The Cordova Golf Course Lesson on Human Relations

by Elison Alcovendaz

We are only leasing their space, one errant golf swing at a time. - Anonymous


Hole 3:  Male/Female Relations

Under the shade of a pine tree a peahen nibbles on a glistening patch of green grass.  When we approach and plop down on the red wooden bench just a few feet away, she makes no unfamiliar motion, no nod of acknowledgement.  Through a copse of dogwoods a peacock emerges, cocking his head as regally as a king – or a cocky ex-boyfriend.  He struts across the tee box, his trail of blue and green and gold feathers tucked close to his body as if he knows he’s handsome and doesn’t need to prove it.  He nears the peahen and tries to eat some of her grass, but she looks up, and before this man can invade her space, she leaps forward, snapping her beak at the arrogant trespasser.  He hurtles backward and stands a few steps back, watching her.  More peahens arrive, plump and brown-feathered, forming a circle around their sister peahen, each sharing this small patch of grass with the other.  The peacock, defeated by his ex-girlfriend and her support group, struts back across the tee box where two of his friends have been watching the scene with as much interest as I.  I cannot tell if they are laughing. 

Hole 6:  Man/Nature Relations

Muddy puddles from last night’s downpour fill the expansive fairway, which is fenced in on the left by a line of bald maples and to the right by a row of cherry blossom trees.  The air smells sweet – as all sunny days after the rain are – but also pungent with the bleach-y smell of the cherry blossoms.  My errant tee shot falls far to the left, next to the trunk of a lone pine among the maples.  I start for my golf ball, noticing a squirrel to my left, scrunched up on the trunk of the first maple I pass.  Once I pass he darts forward, awaiting me on the second maple.  He rears up on hind legs, staring at me, eager and defiant, his tail erect and angry.  He snatches a fallen leaf and scurries to the third tree and then to the fourth, sitting on the root and chewing his food while never taking his eyes off me.  Finally I reach my ball, but before I do, he runs up the trunk of the pine in circles, letting me know that even though I am here, the pine tree – and in fact all the trees – belong to him.  After my next shot veers off course, I swear I can hear him laughing high atop the tree.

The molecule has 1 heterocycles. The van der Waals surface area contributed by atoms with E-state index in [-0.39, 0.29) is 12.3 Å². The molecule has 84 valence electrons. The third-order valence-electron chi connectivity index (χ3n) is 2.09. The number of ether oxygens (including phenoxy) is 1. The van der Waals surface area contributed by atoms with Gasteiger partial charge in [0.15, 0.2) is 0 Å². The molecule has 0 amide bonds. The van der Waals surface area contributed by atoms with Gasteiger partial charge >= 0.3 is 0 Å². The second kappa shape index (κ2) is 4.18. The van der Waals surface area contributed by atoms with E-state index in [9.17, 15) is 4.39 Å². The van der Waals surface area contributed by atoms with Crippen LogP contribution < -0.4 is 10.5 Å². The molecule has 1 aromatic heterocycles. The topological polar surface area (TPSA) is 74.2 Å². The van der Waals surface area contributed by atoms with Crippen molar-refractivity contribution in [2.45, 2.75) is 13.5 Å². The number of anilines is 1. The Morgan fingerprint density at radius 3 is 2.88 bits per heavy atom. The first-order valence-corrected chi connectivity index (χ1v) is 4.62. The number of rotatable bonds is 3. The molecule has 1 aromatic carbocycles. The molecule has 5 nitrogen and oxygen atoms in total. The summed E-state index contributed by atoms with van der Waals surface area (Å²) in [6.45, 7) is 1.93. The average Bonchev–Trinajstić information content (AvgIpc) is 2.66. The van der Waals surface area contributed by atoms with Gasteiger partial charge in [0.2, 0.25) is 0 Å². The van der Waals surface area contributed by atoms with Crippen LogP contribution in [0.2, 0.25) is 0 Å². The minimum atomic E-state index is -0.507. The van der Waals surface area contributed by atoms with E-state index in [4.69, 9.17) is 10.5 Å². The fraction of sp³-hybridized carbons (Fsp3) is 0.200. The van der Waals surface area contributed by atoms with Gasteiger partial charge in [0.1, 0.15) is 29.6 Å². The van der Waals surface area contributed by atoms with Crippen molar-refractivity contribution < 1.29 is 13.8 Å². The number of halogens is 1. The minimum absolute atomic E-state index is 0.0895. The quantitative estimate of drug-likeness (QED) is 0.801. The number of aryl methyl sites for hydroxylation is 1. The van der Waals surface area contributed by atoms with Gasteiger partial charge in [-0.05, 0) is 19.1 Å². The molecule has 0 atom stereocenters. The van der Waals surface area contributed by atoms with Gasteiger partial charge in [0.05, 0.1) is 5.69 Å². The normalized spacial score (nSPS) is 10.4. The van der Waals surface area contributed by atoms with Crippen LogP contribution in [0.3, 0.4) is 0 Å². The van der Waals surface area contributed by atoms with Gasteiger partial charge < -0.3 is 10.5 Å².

Holes 10 and 17:  Black/Brown/White Relations

Connecting holes 10 and 17 is an oval-shaped pond, the home of crabgrass, turtles, mishit golf balls, and countless brownish-black geese.  On the west side of the pond – hole 10 – geese wander freely, making homes beneath cherry blossom trees or in the deeper puddles of water from yesterday’s rains.  Every now and then, a couple of geese will take flight, hovering just high enough to fly over the tallest maples and sycamores.  On the east side, hole 17, however, they huddle closely, at least twenty or thirty milling around, looking up to no good.  Just then, a flock of purely white seagulls hurtles downward from the aqua sky in a semicircle, landing on the pond with nary a splash.  The geese begin to holler a warning symphony to their infiltrators but their enemy responds with nonchalant silence.  Nevertheless, the next few moments are the fastest peace reconciliations I have ever seen; just a few blinks later, they are sharing the space and the pond, a picture of brown and black and white, all previous transgressions not forgotten, but at least forgiven, if only for a moment.  Their ensuing honks unite in the air.  I can tell they are laughing.   

 - originally published in Calaveras Station, 2011